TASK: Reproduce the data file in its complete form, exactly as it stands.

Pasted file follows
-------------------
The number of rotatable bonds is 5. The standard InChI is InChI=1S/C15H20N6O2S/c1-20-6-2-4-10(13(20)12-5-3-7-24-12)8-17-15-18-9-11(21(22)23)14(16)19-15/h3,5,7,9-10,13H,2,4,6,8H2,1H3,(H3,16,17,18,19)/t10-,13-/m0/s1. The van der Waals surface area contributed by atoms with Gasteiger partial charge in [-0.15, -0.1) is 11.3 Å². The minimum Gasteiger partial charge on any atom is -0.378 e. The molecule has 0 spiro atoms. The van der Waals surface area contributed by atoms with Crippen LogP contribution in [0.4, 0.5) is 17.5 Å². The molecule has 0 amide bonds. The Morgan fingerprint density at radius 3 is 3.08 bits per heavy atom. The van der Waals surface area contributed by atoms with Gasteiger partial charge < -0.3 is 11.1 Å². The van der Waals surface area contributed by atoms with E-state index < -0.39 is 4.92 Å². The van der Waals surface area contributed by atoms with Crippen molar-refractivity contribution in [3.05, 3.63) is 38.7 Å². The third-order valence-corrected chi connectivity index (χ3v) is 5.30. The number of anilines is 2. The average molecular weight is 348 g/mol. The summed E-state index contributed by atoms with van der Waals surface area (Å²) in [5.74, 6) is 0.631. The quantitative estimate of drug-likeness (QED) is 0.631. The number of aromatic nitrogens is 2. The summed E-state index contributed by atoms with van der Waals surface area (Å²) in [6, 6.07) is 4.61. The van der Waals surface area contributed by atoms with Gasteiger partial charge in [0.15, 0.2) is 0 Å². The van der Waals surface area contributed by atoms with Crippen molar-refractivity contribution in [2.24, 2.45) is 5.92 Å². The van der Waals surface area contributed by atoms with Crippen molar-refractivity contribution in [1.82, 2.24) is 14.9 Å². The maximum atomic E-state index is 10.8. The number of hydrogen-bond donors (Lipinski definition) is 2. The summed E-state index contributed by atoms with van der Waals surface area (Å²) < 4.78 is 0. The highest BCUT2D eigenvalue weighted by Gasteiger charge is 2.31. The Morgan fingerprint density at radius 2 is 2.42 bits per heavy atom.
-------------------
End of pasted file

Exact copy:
The number of rotatable bonds is 5. The standard InChI is InChI=1S/C15H20N6O2S/c1-20-6-2-4-10(13(20)12-5-3-7-24-12)8-17-15-18-9-11(21(22)23)14(16)19-15/h3,5,7,9-10,13H,2,4,6,8H2,1H3,(H3,16,17,18,19)/t10-,13-/m0/s1. The van der Waals surface area contributed by atoms with Gasteiger partial charge in [-0.15, -0.1) is 11.3 Å². The minimum Gasteiger partial charge on any atom is -0.378 e. The molecule has 0 spiro atoms. The van der Waals surface area contributed by atoms with Crippen LogP contribution in [0.4, 0.5) is 17.5 Å². The molecule has 0 amide bonds. The Morgan fingerprint density at radius 3 is 3.08 bits per heavy atom. The van der Waals surface area contributed by atoms with Gasteiger partial charge < -0.3 is 11.1 Å². The van der Waals surface area contributed by atoms with E-state index < -0.39 is 4.92 Å². The van der Waals surface area contributed by atoms with Crippen molar-refractivity contribution in [3.05, 3.63) is 38.7 Å². The third-order valence-corrected chi connectivity index (χ3v) is 5.30. The number of anilines is 2. The average molecular weight is 348 g/mol. The summed E-state index contributed by atoms with van der Waals surface area (Å²) in [5.74, 6) is 0.631. The quantitative estimate of drug-likeness (QED) is 0.631. The number of aromatic nitrogens is 2. The summed E-state index contributed by atoms with van der Waals surface area (Å²) in [6, 6.07) is 4.61. The van der Waals surface area contributed by atoms with Gasteiger partial charge in [0.15, 0.2) is 0 Å². The van der Waals surface area contributed by atoms with Crippen molar-refractivity contribution in [2.24, 2.45) is 5.92 Å². The van der Waals surface area contributed by atoms with Crippen molar-refractivity contribution in [1.82, 2.24) is 14.9 Å². The maximum atomic E-state index is 10.8. The number of hydrogen-bond donors (Lipinski definition) is 2. The summed E-state index contributed by atoms with van der Waals surface area (Å²) < 4.78 is 0. The highest BCUT2D eigenvalue weighted by Gasteiger charge is 2.31. The Morgan fingerprint density at radius 2 is 2.42 bits per heavy atom.